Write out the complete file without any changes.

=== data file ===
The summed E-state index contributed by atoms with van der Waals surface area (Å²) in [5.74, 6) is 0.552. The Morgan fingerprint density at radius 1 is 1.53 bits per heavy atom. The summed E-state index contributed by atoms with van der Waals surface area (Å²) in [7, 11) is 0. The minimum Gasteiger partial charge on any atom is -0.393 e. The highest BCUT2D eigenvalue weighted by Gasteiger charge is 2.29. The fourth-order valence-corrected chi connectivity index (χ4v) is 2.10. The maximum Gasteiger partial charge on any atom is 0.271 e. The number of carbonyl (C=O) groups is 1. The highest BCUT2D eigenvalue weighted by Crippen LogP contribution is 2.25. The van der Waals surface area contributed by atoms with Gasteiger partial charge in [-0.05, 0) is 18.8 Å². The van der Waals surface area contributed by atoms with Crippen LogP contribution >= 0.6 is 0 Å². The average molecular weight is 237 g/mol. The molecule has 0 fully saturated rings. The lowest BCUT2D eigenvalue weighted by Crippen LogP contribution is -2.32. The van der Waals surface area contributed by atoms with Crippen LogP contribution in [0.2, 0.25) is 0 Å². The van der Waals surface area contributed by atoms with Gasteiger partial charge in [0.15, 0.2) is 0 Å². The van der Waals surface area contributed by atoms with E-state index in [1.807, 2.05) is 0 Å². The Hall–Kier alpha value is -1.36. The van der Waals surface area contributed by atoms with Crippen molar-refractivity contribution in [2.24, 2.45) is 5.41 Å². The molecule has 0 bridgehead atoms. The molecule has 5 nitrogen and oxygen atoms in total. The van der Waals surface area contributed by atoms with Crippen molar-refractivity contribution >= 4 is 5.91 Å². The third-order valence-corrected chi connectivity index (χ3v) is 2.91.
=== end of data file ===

The summed E-state index contributed by atoms with van der Waals surface area (Å²) in [5.74, 6) is 0.552. The Morgan fingerprint density at radius 1 is 1.53 bits per heavy atom. The summed E-state index contributed by atoms with van der Waals surface area (Å²) in [7, 11) is 0. The minimum Gasteiger partial charge on any atom is -0.393 e. The highest BCUT2D eigenvalue weighted by Gasteiger charge is 2.29. The fourth-order valence-corrected chi connectivity index (χ4v) is 2.10. The maximum Gasteiger partial charge on any atom is 0.271 e. The number of carbonyl (C=O) groups is 1. The highest BCUT2D eigenvalue weighted by Crippen LogP contribution is 2.25. The van der Waals surface area contributed by atoms with Gasteiger partial charge in [-0.05, 0) is 18.8 Å². The van der Waals surface area contributed by atoms with Crippen LogP contribution >= 0.6 is 0 Å². The average molecular weight is 237 g/mol. The molecule has 0 fully saturated rings. The lowest BCUT2D eigenvalue weighted by Crippen LogP contribution is -2.32. The van der Waals surface area contributed by atoms with Crippen LogP contribution in [0.2, 0.25) is 0 Å². The van der Waals surface area contributed by atoms with Gasteiger partial charge in [0.15, 0.2) is 0 Å². The van der Waals surface area contributed by atoms with E-state index in [1.807, 2.05) is 0 Å². The Hall–Kier alpha value is -1.36. The van der Waals surface area contributed by atoms with Crippen molar-refractivity contribution in [2.24, 2.45) is 5.41 Å². The molecule has 0 bridgehead atoms. The molecule has 5 nitrogen and oxygen atoms in total. The van der Waals surface area contributed by atoms with Crippen molar-refractivity contribution >= 4 is 5.91 Å². The third-order valence-corrected chi connectivity index (χ3v) is 2.91.